When it comes to how books have influenced our life I cannot go pass the idea that Five in a Row (FIAR) has influenced our learning style, which influenced our homeschool years.
We were in our second year of homeschooling when I came across Five in a Row. I immediately connected with it. I liked that it was discussion based, that it gave room for hands on activities, but most of all I loved the picture books themselves.
So what is Five in a Row (FIAR)?
Five in a Row is a literature based unit study curriculum for ages 5-8 though we used it successfully for a few years beyond that. The idea is that you take one really good picture book (they have 70 to choose from in their lesson planning manuals); you read it to your children and from the story there will be things to learn. Five in a Row comes from the idea that you read the same story five days in a row – talking about different topics each day after you have read the story.
Initially it seems a bit tedious – reading one book five days in a row – seriously! But as we got into the groove of doing this the kids started to dig deeper into the story and into the illustrations. They would notice things they missed the first time, they would make connections that went beyond the story that they heard that first day.
After we read the story I would be guided by the Lesson Manual and we would do one general knowledge lesson. It would be Language Arts, Social Studies, Science, Art, or Math. To be honest we only did Math in the early years and then we would replace that Math day with Bible or Australian studies. As a curriculum goes, it is a complete general knowledge curriculum –you need to add a learning to read programme on the side if your children are ready to read. Most families also add a math curriculum.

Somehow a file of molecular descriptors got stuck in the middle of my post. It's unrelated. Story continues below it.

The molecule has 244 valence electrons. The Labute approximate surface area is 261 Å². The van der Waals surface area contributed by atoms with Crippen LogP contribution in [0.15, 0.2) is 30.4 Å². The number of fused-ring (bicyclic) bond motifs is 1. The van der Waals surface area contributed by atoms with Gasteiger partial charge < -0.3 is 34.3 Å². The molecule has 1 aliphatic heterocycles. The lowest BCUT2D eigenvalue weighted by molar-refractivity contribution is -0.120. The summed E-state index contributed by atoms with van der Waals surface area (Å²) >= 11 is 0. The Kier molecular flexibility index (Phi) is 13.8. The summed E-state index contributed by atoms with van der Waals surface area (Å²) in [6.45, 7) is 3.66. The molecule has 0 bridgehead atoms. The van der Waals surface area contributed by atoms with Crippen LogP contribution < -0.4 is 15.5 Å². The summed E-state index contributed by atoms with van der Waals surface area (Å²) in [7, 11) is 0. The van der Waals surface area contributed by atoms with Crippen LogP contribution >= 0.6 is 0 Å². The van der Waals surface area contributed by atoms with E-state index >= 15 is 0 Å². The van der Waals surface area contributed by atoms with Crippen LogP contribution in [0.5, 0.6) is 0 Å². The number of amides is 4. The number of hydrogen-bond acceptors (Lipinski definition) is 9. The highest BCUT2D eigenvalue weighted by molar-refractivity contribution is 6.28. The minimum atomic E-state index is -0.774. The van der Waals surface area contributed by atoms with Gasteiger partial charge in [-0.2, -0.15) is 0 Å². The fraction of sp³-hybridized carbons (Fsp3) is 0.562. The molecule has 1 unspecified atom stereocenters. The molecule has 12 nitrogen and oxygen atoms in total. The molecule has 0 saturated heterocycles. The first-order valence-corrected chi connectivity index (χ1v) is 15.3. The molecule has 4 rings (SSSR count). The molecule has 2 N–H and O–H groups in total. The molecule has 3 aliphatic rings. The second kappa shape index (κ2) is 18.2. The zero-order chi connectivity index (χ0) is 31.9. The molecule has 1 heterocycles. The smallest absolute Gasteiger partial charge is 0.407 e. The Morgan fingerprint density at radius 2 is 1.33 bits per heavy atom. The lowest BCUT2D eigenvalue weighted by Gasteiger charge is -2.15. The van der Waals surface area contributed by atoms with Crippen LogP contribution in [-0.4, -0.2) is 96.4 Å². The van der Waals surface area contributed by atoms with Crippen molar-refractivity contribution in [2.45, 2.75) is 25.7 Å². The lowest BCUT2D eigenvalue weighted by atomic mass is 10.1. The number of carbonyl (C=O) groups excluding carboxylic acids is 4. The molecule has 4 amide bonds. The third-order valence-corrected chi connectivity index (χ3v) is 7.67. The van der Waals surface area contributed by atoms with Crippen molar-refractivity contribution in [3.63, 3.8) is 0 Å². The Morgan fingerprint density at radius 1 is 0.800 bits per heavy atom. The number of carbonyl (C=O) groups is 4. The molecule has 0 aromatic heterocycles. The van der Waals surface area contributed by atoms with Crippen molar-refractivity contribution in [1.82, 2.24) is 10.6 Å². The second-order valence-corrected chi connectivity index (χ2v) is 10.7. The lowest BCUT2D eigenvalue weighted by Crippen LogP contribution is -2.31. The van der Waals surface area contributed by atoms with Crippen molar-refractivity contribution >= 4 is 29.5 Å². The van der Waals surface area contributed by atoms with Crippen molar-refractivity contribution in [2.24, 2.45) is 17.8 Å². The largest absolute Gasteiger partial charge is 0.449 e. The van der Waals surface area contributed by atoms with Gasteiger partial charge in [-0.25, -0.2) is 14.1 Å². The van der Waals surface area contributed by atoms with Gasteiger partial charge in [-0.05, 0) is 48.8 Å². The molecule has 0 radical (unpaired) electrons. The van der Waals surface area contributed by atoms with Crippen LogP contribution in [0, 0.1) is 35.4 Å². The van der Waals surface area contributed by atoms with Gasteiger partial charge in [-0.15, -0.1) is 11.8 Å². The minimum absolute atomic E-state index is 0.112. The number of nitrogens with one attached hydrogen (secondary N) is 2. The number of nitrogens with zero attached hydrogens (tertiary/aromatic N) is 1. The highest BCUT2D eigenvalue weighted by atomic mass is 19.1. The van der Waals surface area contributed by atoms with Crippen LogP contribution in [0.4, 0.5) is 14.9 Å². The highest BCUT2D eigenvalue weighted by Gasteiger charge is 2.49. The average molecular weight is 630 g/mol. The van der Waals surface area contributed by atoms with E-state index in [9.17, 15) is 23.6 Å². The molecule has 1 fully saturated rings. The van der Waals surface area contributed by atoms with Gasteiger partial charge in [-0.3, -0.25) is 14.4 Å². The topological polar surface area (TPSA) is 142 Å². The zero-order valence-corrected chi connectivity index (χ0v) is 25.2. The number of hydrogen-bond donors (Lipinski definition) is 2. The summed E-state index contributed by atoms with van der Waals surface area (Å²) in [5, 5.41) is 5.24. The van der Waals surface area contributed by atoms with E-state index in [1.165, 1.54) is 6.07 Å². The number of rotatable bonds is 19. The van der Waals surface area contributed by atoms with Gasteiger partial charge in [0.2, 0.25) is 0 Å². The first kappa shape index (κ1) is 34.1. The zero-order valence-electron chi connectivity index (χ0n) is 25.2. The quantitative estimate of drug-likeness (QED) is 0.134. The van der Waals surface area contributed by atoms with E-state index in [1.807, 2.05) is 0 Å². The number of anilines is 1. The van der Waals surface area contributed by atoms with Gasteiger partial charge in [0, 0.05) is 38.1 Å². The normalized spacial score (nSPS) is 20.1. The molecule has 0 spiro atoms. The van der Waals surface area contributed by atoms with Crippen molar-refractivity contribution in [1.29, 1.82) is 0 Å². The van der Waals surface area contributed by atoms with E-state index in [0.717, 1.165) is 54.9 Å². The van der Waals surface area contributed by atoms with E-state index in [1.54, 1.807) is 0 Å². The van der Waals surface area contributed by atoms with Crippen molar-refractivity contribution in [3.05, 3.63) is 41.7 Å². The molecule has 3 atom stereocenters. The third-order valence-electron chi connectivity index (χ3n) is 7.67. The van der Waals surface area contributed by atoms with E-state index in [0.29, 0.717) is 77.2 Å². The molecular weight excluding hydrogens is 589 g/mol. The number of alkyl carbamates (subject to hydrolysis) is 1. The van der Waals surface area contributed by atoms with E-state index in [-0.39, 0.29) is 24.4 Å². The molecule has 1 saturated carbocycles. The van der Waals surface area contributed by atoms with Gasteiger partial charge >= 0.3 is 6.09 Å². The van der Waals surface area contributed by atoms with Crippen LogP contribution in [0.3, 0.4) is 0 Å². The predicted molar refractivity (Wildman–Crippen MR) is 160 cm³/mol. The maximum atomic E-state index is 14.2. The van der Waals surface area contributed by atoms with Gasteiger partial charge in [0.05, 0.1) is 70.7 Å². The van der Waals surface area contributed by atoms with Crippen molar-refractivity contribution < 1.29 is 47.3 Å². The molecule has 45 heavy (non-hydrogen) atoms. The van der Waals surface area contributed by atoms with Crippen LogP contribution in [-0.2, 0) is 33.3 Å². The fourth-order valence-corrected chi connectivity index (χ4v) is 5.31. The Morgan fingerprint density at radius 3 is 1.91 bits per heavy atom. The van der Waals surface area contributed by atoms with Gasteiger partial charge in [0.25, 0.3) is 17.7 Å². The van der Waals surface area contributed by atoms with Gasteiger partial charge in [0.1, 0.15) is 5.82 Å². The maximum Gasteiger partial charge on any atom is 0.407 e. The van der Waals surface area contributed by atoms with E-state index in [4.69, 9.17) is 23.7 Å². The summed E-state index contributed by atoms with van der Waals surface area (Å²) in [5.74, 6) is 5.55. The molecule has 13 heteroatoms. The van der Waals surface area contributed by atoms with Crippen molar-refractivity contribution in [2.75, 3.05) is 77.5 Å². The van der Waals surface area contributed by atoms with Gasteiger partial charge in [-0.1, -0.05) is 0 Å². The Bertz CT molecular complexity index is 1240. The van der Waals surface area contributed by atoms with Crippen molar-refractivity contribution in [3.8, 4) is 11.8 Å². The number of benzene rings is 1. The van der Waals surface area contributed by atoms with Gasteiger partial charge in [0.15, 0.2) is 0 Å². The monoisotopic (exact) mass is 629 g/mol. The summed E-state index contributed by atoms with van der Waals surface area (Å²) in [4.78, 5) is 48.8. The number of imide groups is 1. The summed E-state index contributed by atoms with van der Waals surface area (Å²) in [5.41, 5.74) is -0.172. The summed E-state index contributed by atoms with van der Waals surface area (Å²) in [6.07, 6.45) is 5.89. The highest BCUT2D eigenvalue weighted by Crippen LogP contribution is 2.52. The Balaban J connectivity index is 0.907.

I appreciated FIAR because it blended well with some of the Charlotte Mason and Ruth Beechick ideas I wanted to use. Particularly, short lessons, oral narrations, copywork and learning study skills as you were learning. I also liked that we could learn together as a family and that most of the lessons were based on conversations about the world. As a busy mum, I appreciated that I could do FIAR on days when I had put in very little prep, or it expanded for the days that we had more time – and both days gave my kids learning experiences.
The influence of FIAR
After we read the story, we would talk about the story and the lesson, we would often dig deeper using library books, and later years the internet. This soon became the pattern for our learning: We would read, ask questions and discuss, then we would research and write or do something with our knowledge.
Though we moved in from FIAR (reluctantly) the kids continued to learn through story throughout their highschool years.
Five in a Row gave us:
A love of story –
FIAR have very carefully chosen great picture books; books that tell good stories, stories that capture the imagination, stories that expand the children’s world, stories that engage their thinking.
An ability to learn from story –
FIAR showed us how to take notice of the story – the details the author and illustrator so carefully put in, layer upon layer. But because our mind and imagination were engaged we could ask questions that would take us beyond the story itself.
A love of picture books –
We have decided in our family that you are never too old for a picture book. Picture books open our eyes to the world – I still buy picture books!
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Even today, our kids talk about learning from story. They continue to ask questions and talk about what they have read (or watched in a movie). They continue to look for answers and though they are no longer lapbooking, they take notes so they can remember what is important for their context. Thank you to Five in a Row and the power of a great picture book!
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